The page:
In another embodiment, the present invention provides a molecule including a targeting moiety fused with an immunomodulatory moiety, wherein the targeting moiety specifically hinds to a target molecule, and the immunomodulatory moiety is a molecule that specifically binds to Receptor activator of NF-kB ligand (RANKL). SEQ ID NO: 27 provides a fusion protein including anti-HER2/neu antibody and RANK Ectodomain (FIG. 23). SEQ ID NO: 28 provides a fusion protein including anti-EGFR1 antibody and RANK Ectodomain (FIG. 24). SEQ ID NO: 29 provides a fusion protein including anti-CD20 antibody and RANK Ectodomain (FIG. 25). SEQ ID NO: 30 provides a fusion protein including anti VEGF antibody and RANK Ectodomain (FIG. 26). SEQ ID NO: 31 provides a fusion protein including anti-human CTLA-4 antibody and RANK Ectodomain (FIG. 27). SEQ ID NO: 32 provides a fusion protein including anti-CD25 antibody and RANK Ectodomain (FIG. 28A). SEQ ID NO: 33 provides a fusion protein including anti-CD25 antibody and RANK Ectodomain (FIG. 28B). SEQ ID NO: 34 provides a fusion protein including IL-2, Fc, and RANK ectodomain (IL-2+Fc+RANK ectodomain; FIG. 29). SEQ ID NO: 35 provides a fusion protein including RANK ectodomain, Fc, and IL-2 (RANK ectodomain+Fc+IL-2; FIG. 29). SEQ ID NO: 36 provides a fusion protein including anti-CD4 antibody and RANK Ectodomain (FIG. 30).

In another embodiment, the present invention provides a molecule including a targeting moiety fused with an immunomodulatory moiety, wherein the targeting moiety specifically binds to a target molecule, and the immunomodulatory moiety includes a molecule that specifically binds to Programmed death-1 (PD-1). SEQ ID NO: 37 provides a fusion protein including anti-tumor necrosis factor (TNFα) antibody and PD-1 ligand 1 (FIG. 32). SEQ ID NO: 38 provides a fusion protein including TNFR2 Extracellular ligand binding domain, Fc, and PD-1 ligand: (TNFR2 ECD+IgG Cγ1+PD-L1; FIG. 33). SEQ ID NO: 39 provides a fusion protein including PD-1 ligand, Fc, and TNFR2 Extracellular ligand binding domain: (PD-L1+IgG Cγ1-TNFR2 ECD; FIG. 33). SEQ ID NO: 40 provides a fusion protein including anti-CD20 antibody and PD-1 ligand 1 (PD-L1) (FIG. 34). SEQ ID NO: 41 provides a fusion protein including anti-CD25 antibody and PD-1 ligand 1 (PD-L1) (FIG. 35A). SEQ ID NO: 42 provides a fusion protein including anti-CD25 antibody and PD-1 ligand 1 (PD-L1) (FIG. 35B). SEQ ID NO: 43 provides a fusion protein including PD-1 ligand 1 (PD-L1), Fc, and IL-2 (PD-L1-Fc-IL2; FIG. 36). SEQ ID NO: 44 provides a fusion protein including IL-2, Fc, and PD-1 ligand 1 (PD-L1) (IL-2-Fc-PD-L1; FIG. 36). SEQ ID NO: 45 provides a fusion protein including anti-CD4 antibody and PD-1 ligand 1 (PD-L1) (FIG. 37). SEQ ID NO: 46 provides a fusion protein including the extracellular domain of CTLA-4, Immunoglobulin Fc (IgG Cγ1), and a sequence from PD-1 ligand (PD-L1) (Oncostatin M signal peptide+CTLA-4 ECD+IgG Cγ1+PD-L1; FIG. 38). SEQ ID NO: 47 provides a fusion protein including the extracellular domain of PD-1 ligand (PD-L1), immunoglobulin Fc (IgG Cγ1), and a sequence from the extracellular domain of CTLA-4: (PD-L1+IgG Cγ1+CTLA-4 ECD; FIG. 38). SEQ ID NO: 48 provides a fusion protein including Transforming growth factor-β (TGF-β), immunoglobulin Fc (IgG1), and a sequence from PD-1 ligand 1 (PD-L1) (TGFβ-1+Fc+PD-L1; FIG. 39). SEQ ID NO: 49 provides a fusion protein including a sequence from PD-1 ligand 1 (PD-L1), immunoglobulin Fc (IgG Cγ1), and Transforming growth factor beta (TGF-β) (PD-L1+Fc+TGF-1; FIG. 39).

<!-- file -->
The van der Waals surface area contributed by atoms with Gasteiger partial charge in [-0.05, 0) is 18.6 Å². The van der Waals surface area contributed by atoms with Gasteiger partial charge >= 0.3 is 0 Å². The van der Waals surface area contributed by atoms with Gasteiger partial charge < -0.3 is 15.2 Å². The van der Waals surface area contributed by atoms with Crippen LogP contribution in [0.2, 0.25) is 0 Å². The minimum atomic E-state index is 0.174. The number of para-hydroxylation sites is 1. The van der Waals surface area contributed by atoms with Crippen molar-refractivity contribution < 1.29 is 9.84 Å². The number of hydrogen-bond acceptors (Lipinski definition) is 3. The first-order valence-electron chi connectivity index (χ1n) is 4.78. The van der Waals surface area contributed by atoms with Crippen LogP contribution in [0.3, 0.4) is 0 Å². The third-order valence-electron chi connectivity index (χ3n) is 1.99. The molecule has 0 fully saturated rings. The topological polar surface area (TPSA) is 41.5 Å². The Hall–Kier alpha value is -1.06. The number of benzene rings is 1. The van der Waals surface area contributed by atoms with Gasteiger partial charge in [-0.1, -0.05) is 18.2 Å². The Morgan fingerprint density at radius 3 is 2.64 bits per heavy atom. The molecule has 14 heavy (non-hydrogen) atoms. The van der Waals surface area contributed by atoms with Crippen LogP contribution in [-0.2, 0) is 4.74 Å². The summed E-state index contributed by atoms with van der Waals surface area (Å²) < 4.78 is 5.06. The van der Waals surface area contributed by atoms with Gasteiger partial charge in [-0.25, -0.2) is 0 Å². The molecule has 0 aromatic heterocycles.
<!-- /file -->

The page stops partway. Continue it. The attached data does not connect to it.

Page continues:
In another embodiment, the present invention provides a molecule including a targeting moiety fused with an immunomodulatory moiety, wherein the targeting moiety specifically binds to a target molecule, and the immunomodulatory moiety includes a molecule that specifically binds to Transforming growth factor-beta receptor (TGF-βR). SEQ ID NO 50 provides a fusion protein including an antibody that binds TNF-α, and a sequence from Transforming growth factor-β (TGF-β) (FIG. 41). SEQ ID NO: 51 provides a fusion protein including TNFR2 Extracellular ligand binding domain, Fc, and a sequence from Transforming growth factor-β (TGF-β) (TNFR2 ECD+IgG Cγ1+TGF-β; FIG. 42). SEQ ID NO 52 provides a fusion protein including a sequence from Transforming growth factor-β (TGF-β), Fc, and TNFR2 Extracellular ligand binding domain: (TGF-β+IgG Cγ1+TNFR2 ECD; FIG. 42). SEQ ID NO: 53 provides a fusion protein including anti-CD20 antibody and a sequence from Transforming growth factor-β (TGF-β) (FIG. 43). SEQ ID NO: 54 provides a fusion protein including anti-CD25 antibody and a sequence from transforming growth factor-β (TGF-β) (FIG. 44A). SEQ ID NO: 55 provides a fusion protein including anti-CD25 antibody and a sequence from transforming growth factor-β (TGF-β) (FIG. 44B). SEQ ID NO: 56 provides a fusion protein including a sequence from Transforming growth factor-β (TGF-β), Fc, and IL-2 (TGF-β+Fc+IL-2; FIG. 45). SEQ ID NO: 57 provides a fusion protein including IL-2, Fc, and Transforming growth factor-β (TGF-β) (IL-2+Fc+TGF-β; FIG. 45). SEQ ID NO: 58 provides a fusion protein including anti-CD4 antibody and a sequence from transforming growth factor-3 (TGF-β) (FIG. 46). SEQ ID NO: 59 provides a fusion protein including the extracellular domain of CTLA-4, immunoglobulin Fc (IgG Cγ1), and a sequence from a sequence from transforming growth factor-β (TGF-β) (Oncostatin M signal peptide+CTLA-4 ECD+IgG Cγ1+TGF-1; FIG. 47). SEQ ID NO: 60 provides a fusion protein including a sequence from Transforming growth factor-3 (TGF-13, immunoglobulin Fc (IgG Cγ1), and a sequence from the extracellular domain of CTLA-4: (TGF-β1+IgG Cγ1+CTLA-4 ECD) (FIG. 47).